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“Some 20,000 houses owned by Jewish families were confiscated by the Germans, and about 8,000 were sold to members of the NSB and others. Some 60,000 rental houses were also taken away from them, ”says Ronny Naftaniel, president of the Central Jewish Council, which represents the Dutch community. He also explains that “the Catholic Church, very brave during the occupation, contributed to the reduction or commutation of sentences.” And he adds: “The descendants were children and childhood must always be protected. But it is a social issue, not a state issue. It is society that marginalized or singled them out. There is an emotional part that rejects the pain of a child, and another rational one. The children of the Jews killed in the Holocaust lost everything. Most of the others had their relatives ”.

In collaborationism there were degrees of political and moral commitment, as well as opportunism due to the crisis dragged on since the 1930s. “While some were convinced of the racist ideal of Greater Germany, others were simply sympathetic. During the war they often lived better than the rest of the population and that generated misgivings ”, says, over the phone, the historian Ismee Tames, of the Institute for the Study of War, the Holocaust and Genocide (NIOD). In his opinion, the social reintegration of this group was a challenge considered urgent by the Government. “In minor cases, the accused were released as early as 1945. Most of the minors were not separated from both parents, as many women were not interned either. In the summer of 1945, Parliament and the Government wanted the collaborators without serious penalties to return to work, society, and within their churches. There are sometimes things in the records that wouldn’t hold up in court today, in part because the rule of law took some time to reassert itself. And that is one of the reasons why political and religious elites preferred that they return to normal life, ”he asserts.

The anthropologist Cuny Holthuis, president of the descendants foundation, is the youngest of a collaborative marriage with seven children. She was barely a year old when her parents – he was a civil servant – left for Germany in 1944 before the Allied advance. They were installed in a kind of gymnasium and stayed there for about six months. “The children could go out, but other German children called them traitors to the fatherland. Traitors to the Netherlands ”, he says. His brothers have told him. He returned with five of them and his mother. The father continued to Berlin with the two oldest, ages 9 and 11. Both boys returned on their own to the Netherlands. His Dutch house was large, but he warns that they were alone in a hostile environment and with the mother held. “One day the Canadians arrived, in need of a headquarters. When they saw five children they called the City Council, who did not know anything ”. From then on, a pilgrimage began between foster homes and acquaintances. The family regrouped in 1951. “But you no longer regain unity and there was no psychological help either.” “They did not speak for fear of being pointed out. We progress because of my mother’s tenacity. With my father, an opportunist, we lost contact ”, he explains.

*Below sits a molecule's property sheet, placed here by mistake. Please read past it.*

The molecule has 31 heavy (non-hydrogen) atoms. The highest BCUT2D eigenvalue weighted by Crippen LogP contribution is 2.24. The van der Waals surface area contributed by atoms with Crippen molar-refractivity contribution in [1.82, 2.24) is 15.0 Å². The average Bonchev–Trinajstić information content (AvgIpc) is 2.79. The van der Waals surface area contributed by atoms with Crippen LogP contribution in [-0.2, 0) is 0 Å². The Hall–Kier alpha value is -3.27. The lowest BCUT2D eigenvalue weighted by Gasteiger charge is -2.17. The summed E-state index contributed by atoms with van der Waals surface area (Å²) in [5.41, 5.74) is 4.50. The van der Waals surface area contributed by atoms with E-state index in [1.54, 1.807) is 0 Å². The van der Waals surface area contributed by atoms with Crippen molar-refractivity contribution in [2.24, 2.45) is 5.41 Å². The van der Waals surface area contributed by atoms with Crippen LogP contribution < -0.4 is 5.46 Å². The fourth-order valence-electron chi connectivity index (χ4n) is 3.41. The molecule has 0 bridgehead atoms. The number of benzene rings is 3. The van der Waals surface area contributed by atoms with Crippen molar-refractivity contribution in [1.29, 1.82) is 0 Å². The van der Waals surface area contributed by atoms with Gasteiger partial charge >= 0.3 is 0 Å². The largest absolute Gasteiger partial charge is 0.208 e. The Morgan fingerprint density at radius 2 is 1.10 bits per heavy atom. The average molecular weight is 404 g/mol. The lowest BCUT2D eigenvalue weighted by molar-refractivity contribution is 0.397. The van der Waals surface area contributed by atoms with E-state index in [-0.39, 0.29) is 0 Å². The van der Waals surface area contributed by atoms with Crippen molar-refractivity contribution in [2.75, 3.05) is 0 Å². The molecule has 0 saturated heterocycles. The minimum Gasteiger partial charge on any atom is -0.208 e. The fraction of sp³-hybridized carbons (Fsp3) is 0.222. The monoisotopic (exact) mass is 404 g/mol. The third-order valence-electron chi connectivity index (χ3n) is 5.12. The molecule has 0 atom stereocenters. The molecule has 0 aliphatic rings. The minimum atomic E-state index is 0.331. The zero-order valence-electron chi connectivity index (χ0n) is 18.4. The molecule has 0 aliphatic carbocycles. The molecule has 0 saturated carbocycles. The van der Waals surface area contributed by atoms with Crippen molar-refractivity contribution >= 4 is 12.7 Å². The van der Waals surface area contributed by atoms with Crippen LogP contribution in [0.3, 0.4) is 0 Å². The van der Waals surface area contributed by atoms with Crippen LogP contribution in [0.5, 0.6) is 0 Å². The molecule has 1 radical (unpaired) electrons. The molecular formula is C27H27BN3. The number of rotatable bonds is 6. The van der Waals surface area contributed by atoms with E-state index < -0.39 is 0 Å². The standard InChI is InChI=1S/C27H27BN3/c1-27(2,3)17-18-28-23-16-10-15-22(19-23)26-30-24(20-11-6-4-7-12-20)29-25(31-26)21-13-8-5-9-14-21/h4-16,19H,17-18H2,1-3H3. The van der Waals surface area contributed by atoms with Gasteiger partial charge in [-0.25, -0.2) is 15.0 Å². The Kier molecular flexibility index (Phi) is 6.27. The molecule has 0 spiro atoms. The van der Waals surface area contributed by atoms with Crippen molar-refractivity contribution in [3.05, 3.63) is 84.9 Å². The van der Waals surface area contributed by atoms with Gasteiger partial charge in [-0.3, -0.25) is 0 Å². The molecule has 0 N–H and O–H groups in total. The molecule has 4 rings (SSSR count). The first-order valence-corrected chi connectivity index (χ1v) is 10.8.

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Some of the older children were reeducated. “It was to learn to be a good Dutchman: the one who would never fight against his country or support a totalitarian regime. Seen today, the policies applied by the state and the different churches can seem harsh and cold, ”says historian Tames. He points out, in turn, that the look towards the occupation was changing in the sixties. “The horror of the Holocaust began to permeate society in general. The political debate on the victims of war is from the seventies. Then, and also in the eighties, attention began to be paid to people with war trauma ”, he concludes.

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George Holan

George Holan is chief editor at Plainsmen Post and has articles published in many notable publications in the last decade.